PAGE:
those of the stater were made to be
recognized and obeyed.: : " v (
The poet who wrote about "the
mnlancholv days are here" never
lived in Oregon, or he might have
changed the expression of the lines.
This section is blessed with much
better . than "California weather"
and, another thing, the fish are be
ginning to bite in the Deschutes. '
Farming Implements and
Household Goods
Everything in good condition. If
interested see
, Maupin, Oregon
$100,000 PI PrCntllltnS 17th Aanuallrpositioa JfA
combine Dairy Product! Show, world-renowned Hone Show, Yjl
National Wool Show. Northwest Fox Show, Manufacturers' I t.
and Land Product Show, Boy and Girl' Club Work.
Cover 1 0 acre, exhibiting America' prire Pure Bred Beef and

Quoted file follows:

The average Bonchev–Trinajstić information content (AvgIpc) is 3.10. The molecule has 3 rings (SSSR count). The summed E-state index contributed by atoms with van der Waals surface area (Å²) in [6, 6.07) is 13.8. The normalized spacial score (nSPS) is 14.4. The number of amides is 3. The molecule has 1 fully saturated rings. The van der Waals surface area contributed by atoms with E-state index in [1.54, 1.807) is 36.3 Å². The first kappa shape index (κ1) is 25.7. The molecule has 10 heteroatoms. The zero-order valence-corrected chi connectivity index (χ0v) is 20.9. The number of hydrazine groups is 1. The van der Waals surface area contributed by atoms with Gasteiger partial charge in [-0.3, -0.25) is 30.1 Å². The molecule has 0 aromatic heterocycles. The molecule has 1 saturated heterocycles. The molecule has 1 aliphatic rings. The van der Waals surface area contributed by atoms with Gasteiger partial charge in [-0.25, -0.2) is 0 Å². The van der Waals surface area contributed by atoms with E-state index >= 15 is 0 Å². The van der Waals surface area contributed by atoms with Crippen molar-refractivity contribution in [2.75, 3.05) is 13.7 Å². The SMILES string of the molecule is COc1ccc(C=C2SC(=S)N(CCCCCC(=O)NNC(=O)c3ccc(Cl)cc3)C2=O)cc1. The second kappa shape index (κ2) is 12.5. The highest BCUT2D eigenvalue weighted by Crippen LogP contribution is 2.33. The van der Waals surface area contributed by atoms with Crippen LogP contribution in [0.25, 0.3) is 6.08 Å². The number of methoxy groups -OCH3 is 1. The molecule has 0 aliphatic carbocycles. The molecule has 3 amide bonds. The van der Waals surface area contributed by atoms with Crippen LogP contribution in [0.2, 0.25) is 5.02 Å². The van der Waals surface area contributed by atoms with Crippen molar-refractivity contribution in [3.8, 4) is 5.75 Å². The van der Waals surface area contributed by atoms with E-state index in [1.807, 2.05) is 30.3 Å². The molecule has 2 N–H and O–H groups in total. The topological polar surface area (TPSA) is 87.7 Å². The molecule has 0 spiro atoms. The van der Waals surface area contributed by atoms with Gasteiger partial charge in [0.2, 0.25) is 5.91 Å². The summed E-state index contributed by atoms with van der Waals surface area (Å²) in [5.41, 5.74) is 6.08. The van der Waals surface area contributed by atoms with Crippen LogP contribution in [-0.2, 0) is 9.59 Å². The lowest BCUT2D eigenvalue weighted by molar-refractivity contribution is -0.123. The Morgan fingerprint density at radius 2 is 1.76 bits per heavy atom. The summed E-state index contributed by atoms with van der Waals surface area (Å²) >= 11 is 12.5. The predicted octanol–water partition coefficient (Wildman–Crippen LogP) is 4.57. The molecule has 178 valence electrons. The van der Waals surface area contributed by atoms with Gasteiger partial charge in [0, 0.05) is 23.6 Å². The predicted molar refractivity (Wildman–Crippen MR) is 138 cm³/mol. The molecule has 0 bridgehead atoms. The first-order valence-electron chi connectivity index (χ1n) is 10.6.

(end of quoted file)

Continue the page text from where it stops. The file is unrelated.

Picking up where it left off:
Dairy Canl. Hon, Shop, Hots, CoMt, Poxea. Laryett Premium List mt
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Portland and Return
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Pic Inter nata'l Livestock Exposition
f World's greatest livestock exposition.
l 10 acres exhibits under one roof.
L Champion stock of the world to be shown.
Pacific International Wool Show Dairy Product. Show
COACH EXCURSION $6.00 Portland ana Return. Good only
on train No. 105 leavinj Maupin at 1:25 a. m. October 29, re
turning leave Portland October 29 or 30th. Cood only in
coaches... No baggage checked.
Ticket further particular etc., of " V :j r
J. C. WRIGHT, Trav. P.-r. Agt E. W. GRIFFIN, Ticket Agt.
Telephone Mam u